A disabled television researcher has made her debut in front of the camera, filming her own wheelchair workouts after feeling “left out" when her family began joining in with celebrity fitness guru Joe Wicks' virtual exercise classes during lockdown.
Born paralyzed from the chest down after a blood clot formed on her spine while she was still in the womb, Ella Beaumont, now 25, has been using a wheelchair almost her entire life.
Encouraged by her supportive parents, primary school teacher Kathy, 59, and accountant Andrew, 60, she took up tennis aged six, carrying her love of fitness into adulthood, when she would hit the gym three times a week and even won silver and bronze medals for wheelchair basketball.
Then, when sports facilities closed their doors in March as part of the nationwide lockdown to combat the spread of the virus, Ella, of Berkhamsted, Hertfordshire, Egnland, began scouring the web for online workouts – and was shocked by how few resources were available for disabled people.
Her concern was compounded when her mom and sisters Charlotte, 30, a seamstress, and Alice, 27, a primary school teacher, began participating in Joe Wicks' daily sessions, which she could not join in with.
So, combining her skills from her day job in TV production with her love of sports, she started filming her own classes at the beginning of April, and has since been sharing them to YouTube every week.
Andrew, Alice, Ella, Kathy and Charlotte (PA Real Life/Collect)
Already tallying over 6,000 views, Ella said:
“When lockdown started, my mum and sisters started following Joe Wicks' workouts, and I could see they were getting that high I was missing out on."
“I wasn't going to the gym three times a week like I normally would."
“I felt quite flat that I couldn't join in with my family and in a way, a bit left out."
Ella has used a wheelchair since she was 18 months old (PA Real Life/Collect)
“I was shocked at how few workouts there were for people like me and thought, 'Let's give this a shot.' Two months later, and here we are."
A scan just days before Ella was born revealed she had stopped using her legs in the womb – but it was not until she was two months old that doctors discovered the blood clot that left her paralyzed.
“No one knew what had triggered it but it was clear when I was born, that something had affected my mobility. I was a very floppy baby."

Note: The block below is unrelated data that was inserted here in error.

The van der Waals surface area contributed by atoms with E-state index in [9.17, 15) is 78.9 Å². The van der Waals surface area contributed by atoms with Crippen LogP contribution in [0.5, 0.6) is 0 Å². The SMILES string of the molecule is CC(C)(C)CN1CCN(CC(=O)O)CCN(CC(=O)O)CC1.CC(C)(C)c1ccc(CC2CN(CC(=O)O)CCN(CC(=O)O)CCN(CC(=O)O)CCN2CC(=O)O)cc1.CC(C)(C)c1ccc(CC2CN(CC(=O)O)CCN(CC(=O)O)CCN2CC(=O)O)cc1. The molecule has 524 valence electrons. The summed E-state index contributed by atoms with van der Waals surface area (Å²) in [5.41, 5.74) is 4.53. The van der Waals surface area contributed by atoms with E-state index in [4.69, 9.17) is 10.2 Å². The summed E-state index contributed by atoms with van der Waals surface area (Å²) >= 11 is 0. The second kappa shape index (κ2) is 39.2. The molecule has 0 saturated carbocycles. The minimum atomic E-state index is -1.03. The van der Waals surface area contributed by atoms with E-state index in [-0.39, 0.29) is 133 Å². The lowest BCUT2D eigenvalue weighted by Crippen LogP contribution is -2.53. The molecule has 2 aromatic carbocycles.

“After a lot of tests, doctors were eventually able to see the clot in my spine."
“There's nothing that they could or can do – it's like a power cut which has wiped out my spinal cord."
“But, luckily, it will never get any worse, either."
Ella playing tennis (PA Real Life/Collect)
Thankfully, Ella has a loving family, and her parents always treated her the same as her older sisters – so much so that she did not realize she was different to other children until she was five years old.
“I can't remember it, but my mum tells me I came home from school and was upset because I'd realized my legs were never going to work like everyone else."
“I think I'd wanted to kick a ball like all the other kids, which hadn't been possible."
Ella playing basketball (PA Real Life/Collect)
“I've been so lucky to have such positive parents. The world never revolved around me and my disability and I was treated the same as my sisters, which helped me believe in myself."
Buoyed by the support of her parents, Ella began playing wheelchair tennis when she was six, during the summer of 2001.
And with that, a love of fitness was born.
“Mum and dad pushed me to do it, and not just because it was good for my physical health," she said.
“Socially, it was good for me too, because it encouraged me to interact with other disabled children."
“I feel very lucky to have had my childhood. There were no hardships. I had able-bodied friends through school and a circle of disabled friends through sport."
Ella with her sisters at graduation (PA Real Life/Collect)
For the next six years, Ella focused solely on tennis.
Then, just before she turned 13, she noticed that she enjoyed the sport most when playing in a pair during doubles matches.
Realizing she preferred being a in team, she decided to try basketball instead.
Ella with her family at graduation (PA Real Life/Collect)
Joining Aces Wheelchair Basketball Club, who train and play at Stoke Mandeville Stadium in Aylesbury, Buckinghamshire – the birthplace of the Paralympics – she was immediately hooked.
“Playing a group sport is a completely different experience. Your teammates can build you up after you've made a mistake – something I struggled to do for myself."